What Does “Thou Shalt Not Covet” Mean? And How Can the Torah Prohibit Wanting Something?

In most translations, the tenth commandment of the Decalogue reads, “Thou shalt not covet thy neighbor’s house. Thou shalt not covet thy neighbor’s wife, or his male or female slave, or his ox or his donkey, or anything that is thy neighbor’s.” This passage has long troubled Jewish commentators reluctant to accept a prohibition that seems to apply to a feeling rather than action; most have suggested that the commandment is not violated until covetousness is acted upon. Analyzing other uses in the Hebrew Bible of the root, ḥ-m-d, normally rendered as covet, Leonard Greenspoon finds evidence for this reading:

The root ḥ-m-d . . . is often paired with an active verb, such as “taking.” [Consider, for instance], Deuteronomy 7:25: “You shall consign the images of their gods to the fire; you shall not covet the silver and gold on them and keep it for yourselves.” . . . Similarly, the pilgrimage law in Exodus states: “I will drive out nations from your path and enlarge your territory; no one will covet your land when you go up to appear before the Lord your God three times a year.” The point is that traveling to appear before God leaves the land vulnerable, giving an outsider the opportunity to covet and take the land while the owner is away. Thus, God promises that the land will be safe during the owner’s pilgrimage.

A particularly telling source is the passage in the book of Micah that describes how those who covet other people’s property go about robbing them of it: “Ah, those who contemplate iniquity and design evil on their beds; when morning dawns, they do it, for they have the power. They covet fields, and seize them; houses, and take them away. They defraud men of their homes, and people of their land.” Here contemplating evil and implementing evil stratagems go together the same way that coveting and theft do. It seems likely, therefore, that [there is] an assumption in the biblical text that coveting entails acting on this emotion. In this reading, biblical coveting does not refer to a person just desiring something in the abstract, but to planning or taking concrete steps with which to acquire that object.

This shade of meaning, writes Greenspoon, is lost in the Septuagint—the ancient Greek translation of the Hebrew Bible that has informed Gentile readers for centuries:

The Septuagint translators employ the verb epithumeo [for “covet”], which the Greek-English Lexicon of the Septuagint translates as “to set one’s heart upon, to long for, to desire.” The Greek verb epithumeo is different from the English verb “covet” since it can be used for positive as well as negative desires. . . . For this reason, readers interpreting the Greek Bible (as opposed to the Hebrew version) were likely to miss the specific connection between ḥ-m-d and “taking.”

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More about: Hebrew Bible, Septuagint, Ten Commandments, Translation

Palestinian Leaders Fight Economic Growth

Jan. 15 2019

This month, a new shopping mall opened in northeastern Jerusalem, easily accessible to most of the city’s Arab residents. Rami Levy, the supermarket magnate who owns the mall, already employs some 2,000 Israeli Arabs and Palestinians at his other stores, and the mall will no doubt bring more jobs to Arab Jerusalemites. But the leaders of the Palestinian Authority (PA) are railing against it, and one newspaper calls its opening “an economic catastrophe [nakba].” Bassam Tawil writes:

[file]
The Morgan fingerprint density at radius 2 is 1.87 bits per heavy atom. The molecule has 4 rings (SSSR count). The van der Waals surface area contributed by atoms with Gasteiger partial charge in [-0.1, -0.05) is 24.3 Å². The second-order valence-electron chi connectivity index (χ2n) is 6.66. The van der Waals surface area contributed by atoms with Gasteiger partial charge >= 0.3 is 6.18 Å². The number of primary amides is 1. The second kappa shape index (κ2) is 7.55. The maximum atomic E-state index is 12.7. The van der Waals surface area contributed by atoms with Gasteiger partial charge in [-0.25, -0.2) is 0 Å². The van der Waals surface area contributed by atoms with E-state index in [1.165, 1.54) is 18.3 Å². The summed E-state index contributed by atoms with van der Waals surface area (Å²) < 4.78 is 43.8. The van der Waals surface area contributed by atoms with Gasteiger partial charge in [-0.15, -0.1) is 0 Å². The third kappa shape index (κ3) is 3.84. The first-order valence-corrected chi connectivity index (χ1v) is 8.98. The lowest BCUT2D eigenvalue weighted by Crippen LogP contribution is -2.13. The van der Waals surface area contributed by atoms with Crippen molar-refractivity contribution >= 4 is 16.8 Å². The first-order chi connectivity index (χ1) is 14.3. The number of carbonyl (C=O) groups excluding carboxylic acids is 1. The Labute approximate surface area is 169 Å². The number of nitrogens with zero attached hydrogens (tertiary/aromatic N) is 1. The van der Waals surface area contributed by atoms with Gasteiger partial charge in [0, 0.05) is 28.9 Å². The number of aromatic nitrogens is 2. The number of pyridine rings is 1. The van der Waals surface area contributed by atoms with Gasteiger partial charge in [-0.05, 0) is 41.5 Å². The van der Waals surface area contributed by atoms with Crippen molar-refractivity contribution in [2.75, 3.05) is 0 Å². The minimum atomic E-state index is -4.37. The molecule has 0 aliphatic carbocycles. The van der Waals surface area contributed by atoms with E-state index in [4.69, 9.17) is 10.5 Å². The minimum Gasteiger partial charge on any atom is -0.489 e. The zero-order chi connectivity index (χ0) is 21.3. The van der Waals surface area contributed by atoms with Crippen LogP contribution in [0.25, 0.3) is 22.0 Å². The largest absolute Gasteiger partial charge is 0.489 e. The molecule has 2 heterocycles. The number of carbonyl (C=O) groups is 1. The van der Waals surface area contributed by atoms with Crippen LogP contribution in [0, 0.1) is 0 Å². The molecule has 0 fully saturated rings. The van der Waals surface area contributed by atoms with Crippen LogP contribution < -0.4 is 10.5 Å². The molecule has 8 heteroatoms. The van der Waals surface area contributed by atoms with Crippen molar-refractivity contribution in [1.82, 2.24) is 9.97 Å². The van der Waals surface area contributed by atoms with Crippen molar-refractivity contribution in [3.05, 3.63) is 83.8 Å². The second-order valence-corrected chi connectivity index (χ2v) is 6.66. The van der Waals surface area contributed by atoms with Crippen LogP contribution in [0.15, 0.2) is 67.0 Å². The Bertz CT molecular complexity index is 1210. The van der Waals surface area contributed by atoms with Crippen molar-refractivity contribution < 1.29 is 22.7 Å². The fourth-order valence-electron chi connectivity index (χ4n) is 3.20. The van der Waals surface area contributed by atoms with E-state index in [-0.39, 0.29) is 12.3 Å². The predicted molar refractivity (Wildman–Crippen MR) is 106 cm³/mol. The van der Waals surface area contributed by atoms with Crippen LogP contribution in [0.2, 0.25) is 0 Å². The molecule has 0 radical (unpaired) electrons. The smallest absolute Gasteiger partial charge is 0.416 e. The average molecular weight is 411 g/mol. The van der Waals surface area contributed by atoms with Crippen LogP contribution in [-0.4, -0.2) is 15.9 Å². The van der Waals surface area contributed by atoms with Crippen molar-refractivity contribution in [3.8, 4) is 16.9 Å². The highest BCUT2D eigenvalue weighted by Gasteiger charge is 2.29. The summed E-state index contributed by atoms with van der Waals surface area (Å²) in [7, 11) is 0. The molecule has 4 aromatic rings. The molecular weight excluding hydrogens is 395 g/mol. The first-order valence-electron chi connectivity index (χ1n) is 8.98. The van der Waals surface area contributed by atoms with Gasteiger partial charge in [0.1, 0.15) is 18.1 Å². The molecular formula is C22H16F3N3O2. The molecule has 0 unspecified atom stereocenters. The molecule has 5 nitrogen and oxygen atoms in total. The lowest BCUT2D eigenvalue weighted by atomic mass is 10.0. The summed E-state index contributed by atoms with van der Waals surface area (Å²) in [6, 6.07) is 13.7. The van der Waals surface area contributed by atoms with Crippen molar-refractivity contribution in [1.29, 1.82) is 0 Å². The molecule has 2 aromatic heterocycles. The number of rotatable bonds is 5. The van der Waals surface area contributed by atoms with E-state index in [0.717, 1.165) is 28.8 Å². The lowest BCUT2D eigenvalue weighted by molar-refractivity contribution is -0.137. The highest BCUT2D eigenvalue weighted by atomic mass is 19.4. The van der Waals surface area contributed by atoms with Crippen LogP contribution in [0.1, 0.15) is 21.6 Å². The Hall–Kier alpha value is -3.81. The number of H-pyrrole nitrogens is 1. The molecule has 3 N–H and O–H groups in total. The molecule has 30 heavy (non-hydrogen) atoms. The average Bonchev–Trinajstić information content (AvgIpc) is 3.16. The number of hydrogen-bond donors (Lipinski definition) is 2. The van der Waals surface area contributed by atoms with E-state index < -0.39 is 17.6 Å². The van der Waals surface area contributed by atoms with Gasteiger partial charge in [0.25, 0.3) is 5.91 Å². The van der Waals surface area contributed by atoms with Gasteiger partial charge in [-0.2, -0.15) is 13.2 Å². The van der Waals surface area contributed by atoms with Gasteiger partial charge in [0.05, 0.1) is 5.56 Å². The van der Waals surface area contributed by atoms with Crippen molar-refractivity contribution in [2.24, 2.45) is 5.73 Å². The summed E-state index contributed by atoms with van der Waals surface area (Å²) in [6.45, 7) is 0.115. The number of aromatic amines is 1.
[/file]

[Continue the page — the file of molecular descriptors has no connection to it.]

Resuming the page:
For [the PA president] Mahmoud Abbas’s Fatah officials . . . the image of Palestinians and Jews working in harmony is loathsome. . . . Instead of welcoming the inauguration of the shopping mall for providing job opportunities to dozens of Palestinians and lower prices [to consumers], Fatah officials are taking about an Israeli plan to “undermine” the Palestinian economy. . . . The hundreds of Palestinians who flooded the new mall on its first day, however, seem to disagree with the grim picture painted by [these officials]. . . .

The campaign of incitement against Levy’s shopping mall began several months ago, as it was being built, and has continued until today. Now that the campaign has failed to prevent the opening of the mall, Fatah and its followers have turned to outright threats and violence. The threats are being directed toward Palestinian shoppers and Palestinian merchants who rented space in the new mall. On the day the mall was opened, Palestinians threw a number of firebombs at the compound, [which] could have injured or killed Palestinians. The [bomb-throwers], who are believed to be affiliated with Fatah, would rather see their own people dead than having fun or buying attractively-priced products at an Israeli mall.

By spearheading this campaign of incitement and intimidation, Abbas’s Fatah is again showing its true colors. How is it possible to imagine that Abbas or any of his Fatah lieutenants would ever make peace with Israel when they cannot even tolerate the idea of Palestinians and Jews working together for a simple common good? If a Palestinian who buys Israeli milk is a traitor in the eyes of Fatah, it is not difficult to imagine the fate of any Palestinian who would dare to discuss compromise with Israel.

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More about: East Jerusalem, Israeli Arabs, Mahmoud Abbas, Palestinian Authority, Palestinian economy